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Empress Theatre stages drama ‘12 Angry Men’

The cast of ‘12 Angry Men,’ from left: Jesse Giesbrecht, Patrick Harris, Frank Robertson, Dave Ranson, Chris Adamiak, Tyson Forsyth, Michael Dyck, Ian Croft, Jarett Rigaux, Colin Bluekens, Monty Orr, Ben Wilson and Darrell Croft.

Summer theatre returns to the Empress Theatre this week when the cast of 12 Angry Men takes the stage for four performances.
Maren Coates, who last year co-directed Black Comedy with Amberly Plourde, said Fort Macleod audiences are in for a treat.
“I think people will enjoy the fact that it’s something a little different,” Coates said. “It’ll make you think. A common trend in small communities is that we tend to rely on comedies and musicals to bring in an audience and we don’t often get to see dramas.”
“Plus this story is just a classic, it was first written for television, than the stage, then film and there have been several versions and adaptations of each of them,” Coates added. “People can’t get enough of it.”
12 Angry Men runs at 7 p.m. from July 10-14, with a 1 p.m. matinee July 14.
A three-act drama, 12 Angry Men is about a dozen jurors who just heard a murder trial and must now decide the fate of the 19-year-old accused man.
As they debate the case, tensions and conflicts, as well as personal issues, arise among the men.
Coates has wanted to stage the play since watching the 1957 movie starring Henry Fonda.
“The 1957 film is completely immersive, it sucks you in from the very beginning and doesn’t let you go until the very end and I loved that experience,” Coates said. “I’m a big fan of shows that make you think as you’re watching and then leave you thinking at the end. A good drama should do that, it should make you want to talk about the content for days afterwards and that movie definitely does.”
Coates, an F.P. Walshe school graduate who earned a Bachelor of Dramatic Fine Arts/Education from the University of Lethbridge and now lives in the city and works as a substitute teacher, found challenges in directing a play that relies heavily on dialogue, rather than action.
“The lines in this show are specific and technical making them somewhat difficult, so they’ve given some of our actors a real run for their money,” Coates said. ” Sometimes in directing you can really rely on your text to gives hints as to how the blocking should go but this show was really open to interpretation.”
Casting 13 men for a community theatre production in a small community was also challenging.
“Putting together an all-male cast was absolutely a challenge — hugely so,” Coates said. “I knew that it was going to be challenging from the beginning.”
“The casting for this show actually ended up being quite different from what I initially imagined. Before I even proposed this show to the Empress I had an idea of a few people I hoped to work with again but as you can imagine things happened and quite a few of them ended up with other commitments that they couldn’t get out of.”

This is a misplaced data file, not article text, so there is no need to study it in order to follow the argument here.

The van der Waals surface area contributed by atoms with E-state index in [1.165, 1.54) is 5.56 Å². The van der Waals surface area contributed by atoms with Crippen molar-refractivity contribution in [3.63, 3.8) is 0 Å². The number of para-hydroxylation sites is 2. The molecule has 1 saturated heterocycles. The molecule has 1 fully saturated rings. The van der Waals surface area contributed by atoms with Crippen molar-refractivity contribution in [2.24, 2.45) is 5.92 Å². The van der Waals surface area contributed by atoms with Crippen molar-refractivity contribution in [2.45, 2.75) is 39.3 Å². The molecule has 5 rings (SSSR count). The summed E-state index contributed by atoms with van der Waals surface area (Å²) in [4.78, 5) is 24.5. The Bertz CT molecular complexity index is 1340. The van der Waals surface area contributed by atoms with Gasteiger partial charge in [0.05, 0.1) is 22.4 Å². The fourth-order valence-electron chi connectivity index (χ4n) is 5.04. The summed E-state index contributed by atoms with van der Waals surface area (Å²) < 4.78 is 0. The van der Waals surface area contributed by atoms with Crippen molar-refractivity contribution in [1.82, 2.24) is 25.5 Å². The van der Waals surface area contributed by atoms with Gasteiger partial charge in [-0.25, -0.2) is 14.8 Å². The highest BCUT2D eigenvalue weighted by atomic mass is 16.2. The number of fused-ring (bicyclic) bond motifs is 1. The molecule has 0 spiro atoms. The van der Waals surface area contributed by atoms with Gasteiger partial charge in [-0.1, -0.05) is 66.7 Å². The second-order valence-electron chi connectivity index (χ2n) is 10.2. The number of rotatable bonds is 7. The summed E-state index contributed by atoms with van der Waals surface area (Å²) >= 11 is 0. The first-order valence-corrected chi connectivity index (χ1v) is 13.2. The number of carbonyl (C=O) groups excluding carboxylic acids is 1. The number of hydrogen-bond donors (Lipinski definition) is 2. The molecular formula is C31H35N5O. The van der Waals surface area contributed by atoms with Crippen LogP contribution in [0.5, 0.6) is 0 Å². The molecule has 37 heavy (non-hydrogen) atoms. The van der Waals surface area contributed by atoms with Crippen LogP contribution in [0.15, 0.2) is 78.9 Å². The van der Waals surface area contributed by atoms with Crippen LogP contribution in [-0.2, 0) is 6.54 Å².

The cast features Colin Bluekens of Lethbridge as the foreman and Frank Robertson, who splits his time between Lethbridge and Cranbrook, as the guard.
The jurors are Michael Dyck, Chris Adamiak, Jarett Rigaux, Monty Orr and Patrick Harris of Fort Macleod; Dave Ranson and Tyson Forsyth of Lethbridge; Darrell Croft and Ian Croft of Taber; and Ben Wilson and Jesse Giesbrecht of Coaldale.
Coates said about a quarter of the actors joined the cast through auditions and she had to hunt down or ask for recommendations from others for the rest.
“These gentlemen are simply phenomenal. Period,” Coates said. “They have been working like dogs to get this show put together. They’ve worked around family and work schedules. They’ve struggled through obnoxious colds and unnerving health issues They’ve given up free time outside of rehearsals to have costume fittings and dialect coaching.”
“They’ve spent hours driving to rehearsals and memorizing lines. They’ve rallied one another and been concerned for each other’s well-being. To top it all off they have a killer sense of humour. I’ve been super blessed to work with this cast, I really do appreciate them.”
Coates said it was an experience directing an all-male cast ranging in age from early 20s to around 70 years of age.
“I’ve found out that the collective age of 13 men . . . is about 15 years old, that each one is going to want to extensively ‘try out’ the knife props when they arrive, and that they can clean up and take down a set faster than any cast I’ve ever seen,” Coates said.
“That being said I also discovered, even in an all-male cast, that my rehearsals were still just as likely to be derailed by giggling fits, and that a few actors will still have pouting sessions because they want to wear a specific costume.”
Coates approached directing the men the same way she would a mixed or all-female cast.
“I can say they’ve been extremely receptive to a young female director and a young female stage manager. But is there something different about an all-male cast? I would say yes and it think it’s in the way they interact with each other. They have an incredibly unique chemistry that I adore and I think you’ll understand what I mean when you see them onstage.”
Emily Kenney of Lethbridge is stage manager.
Coates said it has been a pleasure returning to her home community to direct community theatre.
“I can’t tell this community, my cast and crew, the theatre, and everyone else who’s jumped in to lend a hand when I just truly couldn’t do it on my own, how much I appreciate them,” Coates said. “It’s been a good opportunity for me to jump in with both feet, make a few mistakes, and learn and grow. All of us have worked really hard to bring a good show to performance. I hope everyone can find an opportunity to come out and see it and I hope you enjoy the show.”

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